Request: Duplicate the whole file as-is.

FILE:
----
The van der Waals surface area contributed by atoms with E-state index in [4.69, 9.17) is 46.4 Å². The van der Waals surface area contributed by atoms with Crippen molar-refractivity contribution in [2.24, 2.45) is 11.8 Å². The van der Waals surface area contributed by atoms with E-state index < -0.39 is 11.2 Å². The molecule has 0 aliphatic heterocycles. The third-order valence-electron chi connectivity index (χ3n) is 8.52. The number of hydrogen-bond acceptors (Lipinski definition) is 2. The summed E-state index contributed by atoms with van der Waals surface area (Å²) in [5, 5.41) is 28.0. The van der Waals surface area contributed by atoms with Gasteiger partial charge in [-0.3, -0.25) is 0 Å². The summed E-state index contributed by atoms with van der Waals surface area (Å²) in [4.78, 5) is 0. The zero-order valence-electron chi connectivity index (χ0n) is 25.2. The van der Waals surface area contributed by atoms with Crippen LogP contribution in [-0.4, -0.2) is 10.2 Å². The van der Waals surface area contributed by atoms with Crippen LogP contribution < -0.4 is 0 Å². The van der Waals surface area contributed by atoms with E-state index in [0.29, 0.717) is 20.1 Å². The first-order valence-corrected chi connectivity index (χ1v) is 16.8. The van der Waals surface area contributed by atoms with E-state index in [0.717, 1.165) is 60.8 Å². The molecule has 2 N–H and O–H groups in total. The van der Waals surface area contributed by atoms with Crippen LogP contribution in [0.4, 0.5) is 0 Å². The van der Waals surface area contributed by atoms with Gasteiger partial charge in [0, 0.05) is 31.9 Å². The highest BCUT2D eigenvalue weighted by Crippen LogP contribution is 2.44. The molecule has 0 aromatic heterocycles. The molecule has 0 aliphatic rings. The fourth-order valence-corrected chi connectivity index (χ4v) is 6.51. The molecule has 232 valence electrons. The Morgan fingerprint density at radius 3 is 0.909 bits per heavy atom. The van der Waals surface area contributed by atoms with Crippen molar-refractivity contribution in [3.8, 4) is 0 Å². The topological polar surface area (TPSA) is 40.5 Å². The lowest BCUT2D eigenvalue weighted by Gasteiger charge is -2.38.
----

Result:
The van der Waals surface area contributed by atoms with E-state index in [4.69, 9.17) is 46.4 Å². The van der Waals surface area contributed by atoms with Crippen molar-refractivity contribution in [2.24, 2.45) is 11.8 Å². The van der Waals surface area contributed by atoms with E-state index < -0.39 is 11.2 Å². The molecule has 0 aliphatic heterocycles. The third-order valence-electron chi connectivity index (χ3n) is 8.52. The number of hydrogen-bond acceptors (Lipinski definition) is 2. The summed E-state index contributed by atoms with van der Waals surface area (Å²) in [5, 5.41) is 28.0. The van der Waals surface area contributed by atoms with Gasteiger partial charge in [-0.3, -0.25) is 0 Å². The summed E-state index contributed by atoms with van der Waals surface area (Å²) in [4.78, 5) is 0. The zero-order valence-electron chi connectivity index (χ0n) is 25.2. The van der Waals surface area contributed by atoms with Crippen LogP contribution in [-0.4, -0.2) is 10.2 Å². The van der Waals surface area contributed by atoms with Crippen LogP contribution < -0.4 is 0 Å². The van der Waals surface area contributed by atoms with E-state index in [0.29, 0.717) is 20.1 Å². The first-order valence-corrected chi connectivity index (χ1v) is 16.8. The van der Waals surface area contributed by atoms with E-state index in [0.717, 1.165) is 60.8 Å². The molecule has 2 N–H and O–H groups in total. The van der Waals surface area contributed by atoms with Crippen LogP contribution in [0.4, 0.5) is 0 Å². The van der Waals surface area contributed by atoms with Gasteiger partial charge in [0, 0.05) is 31.9 Å². The highest BCUT2D eigenvalue weighted by Crippen LogP contribution is 2.44. The molecule has 0 aromatic heterocycles. The molecule has 0 aliphatic rings. The fourth-order valence-corrected chi connectivity index (χ4v) is 6.51. The molecule has 232 valence electrons. The Morgan fingerprint density at radius 3 is 0.909 bits per heavy atom. The van der Waals surface area contributed by atoms with Crippen molar-refractivity contribution in [3.8, 4) is 0 Å². The topological polar surface area (TPSA) is 40.5 Å². The lowest BCUT2D eigenvalue weighted by Gasteiger charge is -2.38.